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Local producer says being a self-starter is essential in music biz

By Greg Murphy [4]

Trenton resident and music producer Todd Barriage says there’s more to success in the music industry than just talent.

Now 25, Barriage pays his bills, funds a car and is well on his way to buying a house thanks to full-time work recording music at the Borland Studio [5] in his parent’s basement.

Having regular work with recording artists from Ottawa to Toronto, Barriage says he sees a common trait in successful artists and unsuccessful ones.

“You really have to give yourself a 150 per cent. For the first little while you need to forget everything and really focus on your craft to put together the most marketable representation of yourself,” he said, sitting at his desk mixing [6] one of the latest hardcore metal tracks from a Pickering band, Constellations, he’d just worked with.

He says it can be really easy to fall into a path bound for ruin, even if an artist is blessed with musical talent.

“What I see in failing artists are the those that care too much about external factors. So things like expecting to make fans you haven’t truly made yet or trying to get on a label [7] that will never sign you. Expecting anything really is one of the worst things and artist can do. Expecting people to listen to you just because you recorded a song is how to make yourself a failure.”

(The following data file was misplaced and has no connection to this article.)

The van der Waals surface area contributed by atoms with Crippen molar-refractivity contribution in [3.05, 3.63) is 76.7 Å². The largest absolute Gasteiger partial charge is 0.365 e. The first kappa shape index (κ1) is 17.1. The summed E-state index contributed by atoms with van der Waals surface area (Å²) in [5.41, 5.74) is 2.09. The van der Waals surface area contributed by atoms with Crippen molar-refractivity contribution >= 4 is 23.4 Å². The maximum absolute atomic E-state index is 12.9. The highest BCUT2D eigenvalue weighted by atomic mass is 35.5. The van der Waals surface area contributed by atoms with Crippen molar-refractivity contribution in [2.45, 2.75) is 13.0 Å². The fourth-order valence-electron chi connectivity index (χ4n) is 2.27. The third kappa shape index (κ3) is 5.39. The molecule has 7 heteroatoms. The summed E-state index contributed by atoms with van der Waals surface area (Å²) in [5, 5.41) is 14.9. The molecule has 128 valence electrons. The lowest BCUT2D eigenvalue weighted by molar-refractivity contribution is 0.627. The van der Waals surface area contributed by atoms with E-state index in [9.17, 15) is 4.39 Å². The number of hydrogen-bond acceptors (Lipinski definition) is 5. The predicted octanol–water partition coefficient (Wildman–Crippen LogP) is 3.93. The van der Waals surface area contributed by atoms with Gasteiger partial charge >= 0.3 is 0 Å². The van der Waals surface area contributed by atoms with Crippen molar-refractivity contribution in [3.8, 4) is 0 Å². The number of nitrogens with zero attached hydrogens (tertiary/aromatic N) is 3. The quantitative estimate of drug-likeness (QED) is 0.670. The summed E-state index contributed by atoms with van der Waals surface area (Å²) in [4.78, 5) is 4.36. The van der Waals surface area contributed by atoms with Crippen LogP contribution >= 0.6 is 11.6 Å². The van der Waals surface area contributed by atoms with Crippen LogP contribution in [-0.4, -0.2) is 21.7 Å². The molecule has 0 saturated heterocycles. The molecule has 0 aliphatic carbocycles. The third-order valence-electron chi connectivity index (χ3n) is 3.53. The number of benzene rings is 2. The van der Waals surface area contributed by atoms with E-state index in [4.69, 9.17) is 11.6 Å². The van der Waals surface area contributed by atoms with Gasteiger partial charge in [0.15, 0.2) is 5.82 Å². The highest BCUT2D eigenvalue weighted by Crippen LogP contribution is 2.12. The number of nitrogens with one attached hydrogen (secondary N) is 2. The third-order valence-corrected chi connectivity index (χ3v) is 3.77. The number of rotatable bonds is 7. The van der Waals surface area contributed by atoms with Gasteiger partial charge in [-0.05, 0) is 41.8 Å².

Barriage says entrepreneurialism and marketing is how he got where he is, something successful artists simply need to have. Being self-employed, innovative and motivated is the key.

Having dropped out of two college programs at George Brown College [8] in Toronto, Barriage started recording music in June 2012.

“I realized the suit and tie slash desk job business world wasn’t for me so I went with the t-shirt and jeans desk job. I intended just on doing it for the summer until I figured out what I was going to do and it just never stopped,” Barriage said.

Working 12 to 18 hour days, Barriage quickly found his free time diminishing. He initially charged $150 to record a song in a studio using bare bones equipment. He said for the amount of work he was doing he was making around $2.00 an hour.

Despite such a low cost of doing business, Barriage said he put everything into each song, making each album as if it was the last one (he) ever did.

“I still wanted each song to sound $500. I knew eventually I want to charge $500 a song but I knew I had to prove that I could do it first,” he said.

He expected to make small returns or none at all when he got started like any business venture. He said he lost money, but that was the cost of doing business in the music industry.

“I treated it like college, I didn’t expect to make very much money. I didn’t expect to do anything for free; I think the worst thing you can ever do is offer it for free because then everyone expects it for free,” he said.

Barriage made YouTube videos of cover songs made in his studio to promote and market his business. Having a full schedule booked, with artists constantly streaming into his parent’s Trenton house, his business began marketing itself through word of mouth.

Averaging between 10 to 15 albums a year, Barriage now charges $650 a song. It makes for a comfortable living, but the question remains on his mind about job security.

“I’m lucky that I’m booked usually four to six months in advance. It’s nice to know that I have a job in six months, but I don’t know that I’ll have a job in a year from now,” he said.

For those interested in working in the music industry, Barriage said it takes patience, hard work, a solid marketing plan and the expectation that business – whether you are recording artist or a recording producer – will definitely bounce up and down.

This is a corrected version of an earlier version of this story, which said that Barriage charges $500 a song. Also, the earlier version incorrectly called the Trenton house of his parents, where he has his studio, a townhouse.

 

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